Sustainability is an important topic to U.S. businesses today, and the demand has made it important for service providers to know what makes a product sustainable. In response to the need for more information on this topic, the National Automatic Merchandising Association hosted a session on sustainable green product marketing during its CoffeeTea&Water Show in Las Vegas, led by Wendell Simonson, director of marketing at Boulder, Colo.-based Eco Products Inc.
Simonson, whose company distributes renewable and recycled foodservice products nationally, began by defining sustainability as follows: “Meeting the needs of present generations without compromising the ability of future generations to meet their own needs.”
Simonson said businesses buy “green” products because they believe in it themselves, they believe their customers care about, or a combination of the two. He said most companies buy green thinking their customers care about it enough to affect their buying decisions.
Simonson said companies that offer green products face a big challenge in educating themselves and their customers what products actually qualify as sustainable. He said a lot of incorrect information has been released about this, in some cases from product suppliers.
“It’s just really difficult to control all the informational inputs,” he said.
Simonson said many things that are said for public consumption about recycling don’t make sense.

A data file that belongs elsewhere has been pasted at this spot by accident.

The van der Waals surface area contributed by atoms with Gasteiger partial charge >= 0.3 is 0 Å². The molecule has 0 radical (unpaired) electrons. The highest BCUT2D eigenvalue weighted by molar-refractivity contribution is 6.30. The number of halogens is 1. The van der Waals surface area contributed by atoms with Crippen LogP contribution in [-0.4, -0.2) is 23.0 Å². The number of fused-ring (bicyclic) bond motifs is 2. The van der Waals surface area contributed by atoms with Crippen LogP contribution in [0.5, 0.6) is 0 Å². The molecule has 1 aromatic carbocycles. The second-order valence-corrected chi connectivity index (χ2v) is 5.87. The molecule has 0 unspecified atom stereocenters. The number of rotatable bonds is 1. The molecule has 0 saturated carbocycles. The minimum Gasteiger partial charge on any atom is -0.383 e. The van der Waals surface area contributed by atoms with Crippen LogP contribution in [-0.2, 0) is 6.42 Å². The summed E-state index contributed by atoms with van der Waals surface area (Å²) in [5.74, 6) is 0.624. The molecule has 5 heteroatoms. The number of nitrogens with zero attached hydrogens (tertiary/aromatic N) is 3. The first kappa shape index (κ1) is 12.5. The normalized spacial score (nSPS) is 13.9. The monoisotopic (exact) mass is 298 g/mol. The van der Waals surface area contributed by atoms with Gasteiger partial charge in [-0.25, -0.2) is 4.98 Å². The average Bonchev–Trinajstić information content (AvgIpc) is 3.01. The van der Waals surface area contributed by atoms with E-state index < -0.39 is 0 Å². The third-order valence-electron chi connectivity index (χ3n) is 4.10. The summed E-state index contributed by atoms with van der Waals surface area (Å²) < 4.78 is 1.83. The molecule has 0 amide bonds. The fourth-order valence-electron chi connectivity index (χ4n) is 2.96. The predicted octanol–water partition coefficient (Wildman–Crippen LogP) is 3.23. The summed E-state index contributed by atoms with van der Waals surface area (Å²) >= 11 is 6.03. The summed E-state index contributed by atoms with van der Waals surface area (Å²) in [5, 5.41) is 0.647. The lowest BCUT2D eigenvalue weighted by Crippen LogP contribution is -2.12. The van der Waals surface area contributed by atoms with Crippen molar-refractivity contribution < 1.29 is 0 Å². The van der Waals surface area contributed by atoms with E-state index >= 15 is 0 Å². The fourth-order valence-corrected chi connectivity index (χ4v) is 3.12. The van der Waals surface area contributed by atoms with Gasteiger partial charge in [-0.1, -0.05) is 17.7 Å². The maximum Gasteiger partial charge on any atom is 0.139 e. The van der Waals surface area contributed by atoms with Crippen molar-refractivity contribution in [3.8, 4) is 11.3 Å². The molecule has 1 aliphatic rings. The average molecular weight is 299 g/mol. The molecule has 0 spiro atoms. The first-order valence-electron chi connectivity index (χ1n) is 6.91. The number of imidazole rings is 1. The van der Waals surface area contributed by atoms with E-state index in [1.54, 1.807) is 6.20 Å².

“Once you install confusion into this mix, you’re kind of lost,” he said.
He noted that some cutlery characterized as compostable has been shown to contain some plastic, meaning it can’t be sold as being 100 percent compostable.
In some cases, the shape of a product influences whether or not it is recyclable.
Simonson urged his listeners not to assume that suppliers always provide accurate information about products. “Assume that your customers know more than you do,” he said.
To win credibility, Simonson encouraged his listeners to be transparent to the public about who they are and what they do. The more a customer knows about you, the more they will trust you, he noted.
Patagonia, the apparel retailer, is a company that has made it a point to be transparent about sustainability, Simonson said. He noted the company has made environmentalism one of its core values.
Simonson said his own company, Eco Products Inc., demonstrates the life cycle of its products through the supply chain.
He noted that government regulations are becoming more specific about what can be sold as “green.”
“The FTC (Federal Trade Commission) is playing a role in what green marketers are allowed to say,” Simonson said.
He said the FTC requires a product to be accepted as compostable by 60 percent of the municipalities in the market to be considered compostable.
Simonson said his company has found a growing opportunity for its products from customers that have come up with their own mandates for compostable products.
He said “green” products will be selected by customers if they bring more value than other products. This is often determined by someone within the customer’s organization. “There are almost always individual champions we work with in our large accounts,” he said. “The desire to create that change is almost always proactive.”
During the question and answer period, Simonson commented that he was impressed by the number of specific questions he received from the listeners.
One issue that some audience members noted is the lack of commercial compacting facilities available to them.
When asked what happens to a compostable cup in a landfill, Simon said it is “landfill stable.” “Our items are landfill stable,” he noted.
When asked about new water bottles that are reportedly biodegradable, he said most PET bottles are recyclable.